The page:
New images of the spiral galaxy IC 5332 have been acquired by the two space telescope heavyweights, Hubble and JWST. JWST is able to expose the galaxy’s deeper, glowing gas structure, which is like peering into another dimension. Hubble’s image displays the galaxy’s exquisitely luminous swirling arms.
Only 29 million light-years separate us from IC 5332, a spiral galaxy with a diameter of about 66,000 light-years. The galaxy looks to be exquisitely symmetrical as seen from Earth, with arms of galaxies softly arcing into a circular form.
JWST just made available a photograph of IC 5332 that was taken using the instrument’s onboard mid-infrared camera (MIRI). The feature below allows you to swipe back and forth between the two photos, with JWST’s image on the right and Hubble’s image on the left.
The mid-infrared area of the electromagnetic spectrum, as its name implies, is particularly difficult to see from Earth due to our own heat production and protective atmosphere.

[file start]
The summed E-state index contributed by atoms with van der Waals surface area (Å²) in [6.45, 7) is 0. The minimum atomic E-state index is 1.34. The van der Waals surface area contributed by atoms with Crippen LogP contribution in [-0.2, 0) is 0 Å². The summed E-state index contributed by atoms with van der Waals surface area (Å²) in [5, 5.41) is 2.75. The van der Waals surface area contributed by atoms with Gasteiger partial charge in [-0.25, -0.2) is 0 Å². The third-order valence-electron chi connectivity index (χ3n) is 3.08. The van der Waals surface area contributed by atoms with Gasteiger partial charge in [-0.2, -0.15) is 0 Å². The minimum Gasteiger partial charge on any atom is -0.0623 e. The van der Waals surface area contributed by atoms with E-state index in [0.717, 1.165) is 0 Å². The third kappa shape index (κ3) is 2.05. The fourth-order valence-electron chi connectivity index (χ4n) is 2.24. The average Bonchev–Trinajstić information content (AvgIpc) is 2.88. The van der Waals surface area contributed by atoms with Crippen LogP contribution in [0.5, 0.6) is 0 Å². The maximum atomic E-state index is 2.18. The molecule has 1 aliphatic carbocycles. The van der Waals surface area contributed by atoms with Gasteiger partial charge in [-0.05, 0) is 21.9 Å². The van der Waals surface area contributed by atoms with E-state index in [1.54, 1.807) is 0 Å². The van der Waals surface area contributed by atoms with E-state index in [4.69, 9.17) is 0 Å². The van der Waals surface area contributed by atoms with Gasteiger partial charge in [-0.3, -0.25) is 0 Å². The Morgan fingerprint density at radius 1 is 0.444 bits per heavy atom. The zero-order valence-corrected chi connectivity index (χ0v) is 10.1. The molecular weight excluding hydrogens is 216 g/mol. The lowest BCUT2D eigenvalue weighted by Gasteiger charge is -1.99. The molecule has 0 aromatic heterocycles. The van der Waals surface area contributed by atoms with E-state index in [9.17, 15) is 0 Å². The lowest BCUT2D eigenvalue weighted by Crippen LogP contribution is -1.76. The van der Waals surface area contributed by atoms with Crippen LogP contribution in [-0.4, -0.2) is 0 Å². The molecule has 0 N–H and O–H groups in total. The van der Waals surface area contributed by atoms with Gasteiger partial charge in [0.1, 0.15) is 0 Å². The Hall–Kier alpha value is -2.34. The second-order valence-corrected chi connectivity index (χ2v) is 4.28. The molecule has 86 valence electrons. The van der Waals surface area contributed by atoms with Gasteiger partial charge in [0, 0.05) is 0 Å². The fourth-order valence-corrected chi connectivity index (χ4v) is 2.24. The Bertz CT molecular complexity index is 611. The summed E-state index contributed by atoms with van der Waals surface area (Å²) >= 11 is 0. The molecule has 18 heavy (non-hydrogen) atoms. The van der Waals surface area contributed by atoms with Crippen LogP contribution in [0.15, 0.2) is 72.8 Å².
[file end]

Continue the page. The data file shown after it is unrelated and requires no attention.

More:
It enables the equipment to efficiently see through its dust clouds by observing the mid-infrared. In contrast to infrared radiation, which is very weakly dispersed by interstellar dust, Hubble’s image captures ultraviolet and visible light.
As a result, the darker areas between the galaxy arms are where the dusty regions in the Hubble image may be located. We can see through the hazy areas in JWST’s image and make out its incredibly complex structure.
Due to the fact that some stars light stronger in the ultraviolet, visible, and infrared spectrums than others, each image also depicts different stars from the others.
Interestingly, MIRI operates at a freezing temperature of 266°C (446.8°F), which is around 33°C (59.4°F) below the rest of the observatory and almost as cold as the lowest temperature permitted by the rules of thermodynamics.
JWST was ultimately launched into space on Christmas Day 2021 after numerous years of delays. It is the most potent and expensive telescope ever created by humans, and is commanded by NASA, the European Space Agency (ESA), and the Canadian Space Agency (CSA).
Despite the fact that it has only recently reached full operational capacity, it has already sent some absolutely astounding (and scientifically significant) insights into our universe. It has been able to image some of our well-known planetary neighbors in the solar system, including Jupiter and Mars, in addition to capturing nebula and exoplanets.